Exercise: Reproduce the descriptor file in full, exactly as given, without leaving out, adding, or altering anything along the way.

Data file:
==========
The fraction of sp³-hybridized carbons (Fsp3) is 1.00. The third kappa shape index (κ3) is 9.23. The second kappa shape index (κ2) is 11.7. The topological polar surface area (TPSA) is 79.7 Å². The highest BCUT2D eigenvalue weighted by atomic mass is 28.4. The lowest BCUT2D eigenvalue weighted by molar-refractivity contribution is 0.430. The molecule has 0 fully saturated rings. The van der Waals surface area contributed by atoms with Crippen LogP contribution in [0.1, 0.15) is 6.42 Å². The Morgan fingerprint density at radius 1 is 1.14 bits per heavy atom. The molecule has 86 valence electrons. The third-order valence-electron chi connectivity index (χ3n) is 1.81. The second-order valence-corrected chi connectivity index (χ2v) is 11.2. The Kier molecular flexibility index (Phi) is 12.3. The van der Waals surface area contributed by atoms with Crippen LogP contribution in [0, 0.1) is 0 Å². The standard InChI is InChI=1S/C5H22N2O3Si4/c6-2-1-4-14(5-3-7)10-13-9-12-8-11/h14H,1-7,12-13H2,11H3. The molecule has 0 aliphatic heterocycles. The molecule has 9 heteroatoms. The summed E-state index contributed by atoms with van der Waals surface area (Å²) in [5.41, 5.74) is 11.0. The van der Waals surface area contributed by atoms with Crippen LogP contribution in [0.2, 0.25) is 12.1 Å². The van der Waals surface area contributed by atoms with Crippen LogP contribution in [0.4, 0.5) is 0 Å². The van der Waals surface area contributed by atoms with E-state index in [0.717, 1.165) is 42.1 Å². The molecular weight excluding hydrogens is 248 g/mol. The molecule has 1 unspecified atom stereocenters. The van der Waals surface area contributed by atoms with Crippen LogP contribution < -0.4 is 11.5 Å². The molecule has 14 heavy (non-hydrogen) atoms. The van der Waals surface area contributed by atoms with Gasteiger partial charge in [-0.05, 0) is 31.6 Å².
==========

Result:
The fraction of sp³-hybridized carbons (Fsp3) is 1.00. The third kappa shape index (κ3) is 9.23. The second kappa shape index (κ2) is 11.7. The topological polar surface area (TPSA) is 79.7 Å². The highest BCUT2D eigenvalue weighted by atomic mass is 28.4. The lowest BCUT2D eigenvalue weighted by molar-refractivity contribution is 0.430. The molecule has 0 fully saturated rings. The van der Waals surface area contributed by atoms with Crippen LogP contribution in [0.1, 0.15) is 6.42 Å². The Morgan fingerprint density at radius 1 is 1.14 bits per heavy atom. The molecule has 86 valence electrons. The third-order valence-electron chi connectivity index (χ3n) is 1.81. The second-order valence-corrected chi connectivity index (χ2v) is 11.2. The Kier molecular flexibility index (Phi) is 12.3. The van der Waals surface area contributed by atoms with Crippen LogP contribution in [0, 0.1) is 0 Å². The standard InChI is InChI=1S/C5H22N2O3Si4/c6-2-1-4-14(5-3-7)10-13-9-12-8-11/h14H,1-7,12-13H2,11H3. The molecule has 0 aliphatic heterocycles. The molecule has 9 heteroatoms. The summed E-state index contributed by atoms with van der Waals surface area (Å²) in [5.41, 5.74) is 11.0. The van der Waals surface area contributed by atoms with Crippen LogP contribution in [0.2, 0.25) is 12.1 Å². The van der Waals surface area contributed by atoms with Crippen LogP contribution in [0.4, 0.5) is 0 Å². The van der Waals surface area contributed by atoms with E-state index in [0.717, 1.165) is 42.1 Å². The molecular weight excluding hydrogens is 248 g/mol. The molecule has 1 unspecified atom stereocenters. The van der Waals surface area contributed by atoms with Crippen LogP contribution < -0.4 is 11.5 Å². The molecule has 14 heavy (non-hydrogen) atoms. The van der Waals surface area contributed by atoms with Gasteiger partial charge in [-0.05, 0) is 31.6 Å².